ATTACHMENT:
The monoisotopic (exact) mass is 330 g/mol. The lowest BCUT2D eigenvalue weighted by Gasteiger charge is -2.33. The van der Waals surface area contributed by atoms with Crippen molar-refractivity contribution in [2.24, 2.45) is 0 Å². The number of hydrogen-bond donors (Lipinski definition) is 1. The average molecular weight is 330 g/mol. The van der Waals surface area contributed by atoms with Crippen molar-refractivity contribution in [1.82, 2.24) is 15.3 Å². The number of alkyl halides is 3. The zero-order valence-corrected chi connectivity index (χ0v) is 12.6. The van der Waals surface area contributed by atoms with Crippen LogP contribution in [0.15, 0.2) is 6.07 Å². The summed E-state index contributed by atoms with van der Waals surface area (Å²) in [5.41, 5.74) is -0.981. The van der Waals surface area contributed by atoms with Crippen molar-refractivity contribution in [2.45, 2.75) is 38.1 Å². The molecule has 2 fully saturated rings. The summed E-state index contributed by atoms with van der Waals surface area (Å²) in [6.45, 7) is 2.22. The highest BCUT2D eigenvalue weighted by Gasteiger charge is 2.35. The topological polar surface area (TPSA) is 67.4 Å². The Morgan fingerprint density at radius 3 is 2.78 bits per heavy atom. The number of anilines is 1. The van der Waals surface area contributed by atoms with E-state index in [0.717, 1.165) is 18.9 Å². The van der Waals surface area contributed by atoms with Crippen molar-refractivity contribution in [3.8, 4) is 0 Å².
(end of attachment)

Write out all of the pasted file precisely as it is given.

The monoisotopic (exact) mass is 330 g/mol. The lowest BCUT2D eigenvalue weighted by Gasteiger charge is -2.33. The van der Waals surface area contributed by atoms with Crippen molar-refractivity contribution in [2.24, 2.45) is 0 Å². The number of hydrogen-bond donors (Lipinski definition) is 1. The average molecular weight is 330 g/mol. The van der Waals surface area contributed by atoms with Crippen molar-refractivity contribution in [1.82, 2.24) is 15.3 Å². The number of alkyl halides is 3. The zero-order valence-corrected chi connectivity index (χ0v) is 12.6. The van der Waals surface area contributed by atoms with Crippen LogP contribution in [0.15, 0.2) is 6.07 Å². The summed E-state index contributed by atoms with van der Waals surface area (Å²) in [5.41, 5.74) is -0.981. The van der Waals surface area contributed by atoms with Crippen molar-refractivity contribution in [2.45, 2.75) is 38.1 Å². The molecule has 2 fully saturated rings. The summed E-state index contributed by atoms with van der Waals surface area (Å²) in [6.45, 7) is 2.22. The highest BCUT2D eigenvalue weighted by Gasteiger charge is 2.35. The topological polar surface area (TPSA) is 67.4 Å². The Morgan fingerprint density at radius 3 is 2.78 bits per heavy atom. The number of anilines is 1. The van der Waals surface area contributed by atoms with E-state index in [0.717, 1.165) is 18.9 Å². The van der Waals surface area contributed by atoms with Crippen molar-refractivity contribution in [3.8, 4) is 0 Å².